In Touch with Prairie Living

February 1998

By Michael M. Miller

The Germans from Russia Heritage Collection at the NDSU Libraries in Fargo reaches out to prairie families and former Dakotans. In various ways, it affirms the heritage of the Germans from Russia as an important part of the northern plains culture. In this month's column, Betty Kuss Schumacher continues to share her family research techniques.

It was exciting that a "grandma," such a stranger to my childhood mind, is now identified as my mother's fraternal grandmother. My husband's grandfather was fondly reflecting that my grandfather, Joseph Volk, was his first cousin. That "grandma" is the "sister" of my husband's great-grandfather.

Now my quest moved into fervor! Family matriarchs and elderly aunts were questioned for details, later documenting local cemeteries with headstone photos. Having this addiction is a "hereditary trait" linked to Vetter heritage. My unknown "grandma" was Elizabeth (Vetter) Volk Klein. In my great-grandmother's "All Saints Book," she recorded handwritten names of her parents and parents-in-law, further listing her fraternal grandparents and great-grandparents. What a legacy!

The Vetter clan massively immigrated to Emmons County. I even surprised my matriarch aunts, showing their great-parents immigrated to America, where they lived, when they died, and where they were buried. I met other family members, to "ring little bells" of memory. I treasure these "Family Keepers" and dedicated historians.

Computer archival-filing, a super tool for cross-referencing complex family relations, allows my double-checking for other common ancestors and inter-marriages. No person is entered into my database unless linked to someone listed previously. After four years, I have passed the 21,400th data entry. Whenever printing out a new matrix of family charts, I am amazed to discover "who" my relatives are!

Adding a "photo scanner" to my computer furthers my photographic comparisons, as I gather immense pleasure by matching names to faces. Imagine your excitement viewing a century-old photograph and recognizing a familiar face staring back at you. An out-of-focus photo of my fraternal grandfather is compared to early photographs of my uncles; a definite resemblance can help to determine how he appeared. Even Internet and World Wide Web respond: A "Kuss" in Germany inquired, "from where the heck I was writing?" since the Kuss name is rare.

Valued Photos Are Keys to Past

Cherish old photographs, yet unidentified. Please, Please! Do not throw photos away. They can provide a missing link for someone else.

Consider donations to the Germans from Russia Heritage Collection, NDSU Libraries, Fargo, or the Germans from Russia Heritage Society, Bismarck. You may hold the key to someone's past. Please think about it!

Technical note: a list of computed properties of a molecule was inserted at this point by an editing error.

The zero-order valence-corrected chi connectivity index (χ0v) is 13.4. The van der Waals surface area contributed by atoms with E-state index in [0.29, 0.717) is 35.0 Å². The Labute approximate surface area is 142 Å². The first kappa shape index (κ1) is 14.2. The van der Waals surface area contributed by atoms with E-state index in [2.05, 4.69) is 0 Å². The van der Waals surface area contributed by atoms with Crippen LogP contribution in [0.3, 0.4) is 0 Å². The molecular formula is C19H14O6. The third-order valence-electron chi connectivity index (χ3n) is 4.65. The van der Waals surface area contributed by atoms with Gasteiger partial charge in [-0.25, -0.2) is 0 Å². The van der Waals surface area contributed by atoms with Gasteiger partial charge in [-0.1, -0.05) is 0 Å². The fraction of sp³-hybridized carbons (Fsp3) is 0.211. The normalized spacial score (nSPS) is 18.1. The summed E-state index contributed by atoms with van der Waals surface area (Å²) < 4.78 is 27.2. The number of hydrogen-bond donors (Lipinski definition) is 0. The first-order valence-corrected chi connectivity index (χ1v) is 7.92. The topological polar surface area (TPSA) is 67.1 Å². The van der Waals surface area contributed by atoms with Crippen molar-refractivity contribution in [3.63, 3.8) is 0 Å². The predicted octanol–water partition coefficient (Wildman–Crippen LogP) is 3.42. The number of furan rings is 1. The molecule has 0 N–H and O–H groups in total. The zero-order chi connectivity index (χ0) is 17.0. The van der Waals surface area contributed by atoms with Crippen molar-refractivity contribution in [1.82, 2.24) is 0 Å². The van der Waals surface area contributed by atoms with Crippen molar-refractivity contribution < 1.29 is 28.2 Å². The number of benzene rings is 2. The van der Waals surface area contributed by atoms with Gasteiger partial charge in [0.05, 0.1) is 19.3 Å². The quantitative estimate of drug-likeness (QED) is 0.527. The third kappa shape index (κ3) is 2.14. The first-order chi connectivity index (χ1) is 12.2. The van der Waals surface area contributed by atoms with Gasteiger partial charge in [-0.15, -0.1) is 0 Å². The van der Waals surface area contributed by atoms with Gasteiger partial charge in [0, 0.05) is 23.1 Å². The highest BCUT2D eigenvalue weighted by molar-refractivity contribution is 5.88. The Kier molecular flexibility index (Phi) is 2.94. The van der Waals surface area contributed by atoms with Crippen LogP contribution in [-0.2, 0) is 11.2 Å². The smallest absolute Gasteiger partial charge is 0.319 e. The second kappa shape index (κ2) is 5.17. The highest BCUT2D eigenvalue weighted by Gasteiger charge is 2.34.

Travel to Germany

During the holiday vacation later in December, I visited Stuttgart, Germany, where I renewed friendships with members of the Choir of the Homeland (Heimatklaenge Chor), who toured North Dakota in July. They expressed their greetings to their many friends in North Dakota. For some, it was their first Christmas in Germany immigrating from Siberia and Kazakshstan. They shared their stories of the winter months: fetching wood in the Siberian forests to stay warm and how the snowfall and snowstorms would compare to living on the Dakota prairies. Their Christmas gifts for children would mostly be handmade from textiles or from wood. We have begun an Oral History Project with the help of the choir members. Oral interviews in the German language of persons who recently immigrated to Germany from the former Soviet Union including their youth in the Black Sea German villages of South Russia (today Ukraine) begin in 1998. The Heimatklaenge Chor will present a special concert for the Journey to the Homeland Tour members in Stuttgart on June 7, 1998. Our first interviews of North Dakotans now appear at the GRHC website under "Oral History Interviews."

At Darmstadt Technical University near Frankfurt, German-Russian students gathered to hear about the life of the Germans from Russia on the Dakota prairies. They were most interested to learn about the comparisons of the landscape and geography of the Dakotas. Many of these students who have immigrated since 1991 to Germany from northern Kazakhstan near Siberia where the landscape and climate is similar to the northern plains. Since the late 1980s, close to 2.1 million ethnic Germans have immigrated to Germany from the former Soviet Union, many with relatives in North America. The university students are interested to make contact with young German-Russian students in America via the Internet. Information will be sent to the Germans from Russia electronic discussion groups. I sensed much interest among the young people to learn more about their German-Russian culture, heritage and folklore.

North Dakota Picnic in Mesa

The North Dakota Picnic is Sunday, March 1, 1998, from 10 a.m. to 3 p.m., at Pioneer Park, 525 East Main in Mesa, AZ. The NDSU Libraries and the Germans from Russia Heritage Collection sponsor a table.

Information about the Germans from Russia Heritage Collection

If you missed last month's column shared by Betty Kuss Schumacher, please write to the address below. For further information about the collection, German-Russian heritage, the 1999 Journey to the Homeland tour in May, contact Michael M. Miller, NDSU Libraries, PO Box 5599, Fargo, ND 58105-5599 (Tel: 701-231-8416; E-mail:; GRHC website:

Permission to use any images from the GRHC website may be requested by contacting Michael M. Miller